XINU compatibility

To implement fair scheduling in XINU where CPU usage is viewed as priority, its ready list — a priority queue — would have to be modified so that a process of least CPU usage is at the front of the list. Alternatively, using real numbers (i.e., floating-point representation) we could set priority as 1 / CPU usage which would preserve XINU’s notion of priority: larger value means higher priority. For our purposes where we aim to, one, reduce volume of coding to focus on quality of coding, two, not use floating-point representations when possible (recall our discussion of router operating systems), and three, be backward-compatible with legacy XINU to the extent feasible, we will implement a third approach that requires least change. We will define the priority of a process as 30000 – CPU usage. 30000 msec, i.e., 30 seconds will suffice as an upper bound on tests and performance evaluation in lab assignments. As such, a process will not incur more than 30 seconds of CPU usage during testing. Thus a process with a smaller CPU usage than another will have a correspondingly higher priority value which allows us to use XINU’s ready list as is.

Another simplification is not to use a data structure such as a heap with logarithmic insert/extract time complexity. Instead we will continue to use XINU’s priority queue which has linear insert overhead. The reason is three-fold: one, you will know from data structures how to code heaps and balanced search trees, two, we will not be testing with hundreds and thousands of processes where difference in overhead will surface as a dominant performance factor, and three, kernel support for dynamic memory allocation which is needed for managing heaps will be discussed later in the course under memory management.

Linux CFS scheduler

Linux’s current scheduler, CFS (completely fair scheduler), was introduced in 2007 and implements a specific form of fair scheduling. Fair scheduling based on process CPU usage as outlined above cannot be used in real-world operating environments where processes come and go. For example, suppose a process is newly created (hence CPU usage is 0), however, processes that were created an hour ago are still running which have tallied up significant CPU usage. For an existing process with 15 minutes of CPU usage, the newly created process would need at least 15 minutes of CPU time to catch up, which means that during this time the older process (maybe a web browser or mail client) would be completely starved of CPU cycles. This, of course, is unacceptable.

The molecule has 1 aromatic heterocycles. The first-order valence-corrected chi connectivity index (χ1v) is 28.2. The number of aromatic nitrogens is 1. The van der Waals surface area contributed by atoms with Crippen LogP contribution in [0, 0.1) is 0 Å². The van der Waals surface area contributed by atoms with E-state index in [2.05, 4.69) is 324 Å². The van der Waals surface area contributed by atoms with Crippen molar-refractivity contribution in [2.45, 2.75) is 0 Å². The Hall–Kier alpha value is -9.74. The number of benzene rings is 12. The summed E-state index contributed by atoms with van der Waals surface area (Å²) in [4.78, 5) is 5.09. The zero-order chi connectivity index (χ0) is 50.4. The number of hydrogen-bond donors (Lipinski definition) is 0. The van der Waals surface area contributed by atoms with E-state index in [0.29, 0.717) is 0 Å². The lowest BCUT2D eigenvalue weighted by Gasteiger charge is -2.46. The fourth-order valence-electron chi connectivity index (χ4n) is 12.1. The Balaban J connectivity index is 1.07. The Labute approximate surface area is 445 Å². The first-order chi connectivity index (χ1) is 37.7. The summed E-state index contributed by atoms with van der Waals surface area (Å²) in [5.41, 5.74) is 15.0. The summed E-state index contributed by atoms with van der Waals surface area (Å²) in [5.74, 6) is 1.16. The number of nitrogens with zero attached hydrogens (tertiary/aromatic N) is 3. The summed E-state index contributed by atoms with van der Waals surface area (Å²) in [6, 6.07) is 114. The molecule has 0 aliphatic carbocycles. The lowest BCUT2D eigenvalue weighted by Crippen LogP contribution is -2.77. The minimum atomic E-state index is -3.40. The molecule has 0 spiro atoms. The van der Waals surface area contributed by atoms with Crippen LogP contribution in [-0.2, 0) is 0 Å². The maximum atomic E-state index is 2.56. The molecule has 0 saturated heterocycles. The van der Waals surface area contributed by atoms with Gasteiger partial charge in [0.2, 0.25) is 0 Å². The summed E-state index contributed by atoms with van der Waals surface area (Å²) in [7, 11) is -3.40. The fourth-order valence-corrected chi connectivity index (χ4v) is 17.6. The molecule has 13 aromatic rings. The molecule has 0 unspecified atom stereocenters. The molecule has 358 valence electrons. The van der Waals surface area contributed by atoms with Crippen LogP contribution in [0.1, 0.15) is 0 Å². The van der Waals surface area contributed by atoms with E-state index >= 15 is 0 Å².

Another important consideration in real-world operating environments is the need to provide interactive applications with fast response times. For example, applications with user interfaces (UIs) that perform frequent I/O operations (e.g., shells, chat apps, some gaming apps) may not consume significant CPU time but require fast response times to affect desirable user experience. Thus an interactive process that is blocking on a message from a server/peer to arrive should be assigned a high priority when it does become ready so that it is allocated CPU cycles in a timely manner.

Linux CFS addresses the first concern by (i) setting the initial CPU usage of a newly created process not to 0 but the maximum CPU usage across all ready processes. That is, a newly created process is assigned the lowest priority. The second concern is addressed by (ii) assigning an interactive process that becomes ready a new CPU usage value that is the minimum CPU usage across all ready processes. That is, an interactive process that was blocked but just became unblocked (i.e., ready) begets the highest priority. To do so, the kernel needs to distinguish I/O-bound (includes interactive) from CPU-bound processes. Linux uses the criterion that a process that blocks, i.e., makes a blocking system call, is considered I/O-bound. Linux (and similarly UNIX and Windows) does not consider a process’s entire history to assess whether it is I/O- or CPU-bound. A process’s last action — did it make a blocking system call or was it involuntarily switched out by the kernel because it depleted its time slice — is the sole criterion. For XINU, where we have not yet discussed blocking system calls stemming from inter-process communication and device I/O, we will consider sleepms() as the sole system call through which test apps block, i.e., voluntarily relinquish the CPU despite having time left in preempt.

When incorporating mechanisms (i) and (ii) into XINU, we cannot use the process CPU usage time field, prcputime, introduced in Problem 3.3 since the two mechanism change prcputime. That is, prcputime ceases to be a variable that accurately tracks CPU usage of a process. We will introduce a second process table field, uint32 prvcputime, which undergoes the same updates as prcputime and, in addition, is subject to updates by (i) and (ii). We call this cousin of prcputime, virtual CPU usage, hence the letter “v” in its name. XINU’s scheduler uses prvcputime when making scheduling decisions, i.e., priority becomes 30000 – prvcputime, and leaves prcputime as a pure accounting variable.

XINU fair scheduler implementation

Following the features described in 4.1, 4.2 and 4.3 which captures the gist of Linux CFS, implement fair scheduling in XINU that dynamically adjusts process priority over time so as to provide equitable sharing of CPU cycles while promoting responsiveness of I/O-bound applications. Set the time slice parameter QUANTUM to 25 msec. Note that in fair scheduling a fixed time slice is not needed. For example, if the highest priority process has CPU usage 100 msec and the second highest process has CPU usage 180 msec, then for scheduling purposes a time slice of 80 msec will suffice since that amount of time is required for the highest priority process to catch to the second highest priority process. There is no need to call the scheduler earlier than that from the clock interrupt handler (unless an even higher priority process wakes up) which adds unnecessary overhead. For simplicity we will fix time slice at 25 msec.